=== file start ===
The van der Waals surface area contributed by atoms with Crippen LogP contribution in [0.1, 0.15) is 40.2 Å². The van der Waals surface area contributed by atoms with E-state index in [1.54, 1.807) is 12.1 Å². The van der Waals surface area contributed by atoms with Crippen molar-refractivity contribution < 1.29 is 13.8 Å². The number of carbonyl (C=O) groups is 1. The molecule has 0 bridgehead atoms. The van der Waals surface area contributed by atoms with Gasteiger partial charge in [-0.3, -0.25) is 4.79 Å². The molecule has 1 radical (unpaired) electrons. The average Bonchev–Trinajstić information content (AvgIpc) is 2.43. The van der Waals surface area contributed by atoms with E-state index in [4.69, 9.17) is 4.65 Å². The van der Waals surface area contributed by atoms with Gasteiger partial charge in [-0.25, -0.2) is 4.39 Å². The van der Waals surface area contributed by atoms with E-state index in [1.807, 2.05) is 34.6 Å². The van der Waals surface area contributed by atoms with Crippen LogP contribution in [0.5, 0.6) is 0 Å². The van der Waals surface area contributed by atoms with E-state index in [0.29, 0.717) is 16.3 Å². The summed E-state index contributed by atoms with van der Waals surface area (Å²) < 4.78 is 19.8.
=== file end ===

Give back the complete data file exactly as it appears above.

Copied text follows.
The van der Waals surface area contributed by atoms with Crippen LogP contribution in [0.1, 0.15) is 40.2 Å². The van der Waals surface area contributed by atoms with E-state index in [1.54, 1.807) is 12.1 Å². The van der Waals surface area contributed by atoms with Crippen molar-refractivity contribution < 1.29 is 13.8 Å². The number of carbonyl (C=O) groups is 1. The molecule has 0 bridgehead atoms. The van der Waals surface area contributed by atoms with Gasteiger partial charge in [-0.3, -0.25) is 4.79 Å². The molecule has 1 radical (unpaired) electrons. The average Bonchev–Trinajstić information content (AvgIpc) is 2.43. The van der Waals surface area contributed by atoms with E-state index in [4.69, 9.17) is 4.65 Å². The van der Waals surface area contributed by atoms with Gasteiger partial charge in [-0.25, -0.2) is 4.39 Å². The van der Waals surface area contributed by atoms with E-state index in [1.807, 2.05) is 34.6 Å². The van der Waals surface area contributed by atoms with Crippen LogP contribution in [0.5, 0.6) is 0 Å². The van der Waals surface area contributed by atoms with E-state index in [0.29, 0.717) is 16.3 Å². The summed E-state index contributed by atoms with van der Waals surface area (Å²) < 4.78 is 19.8.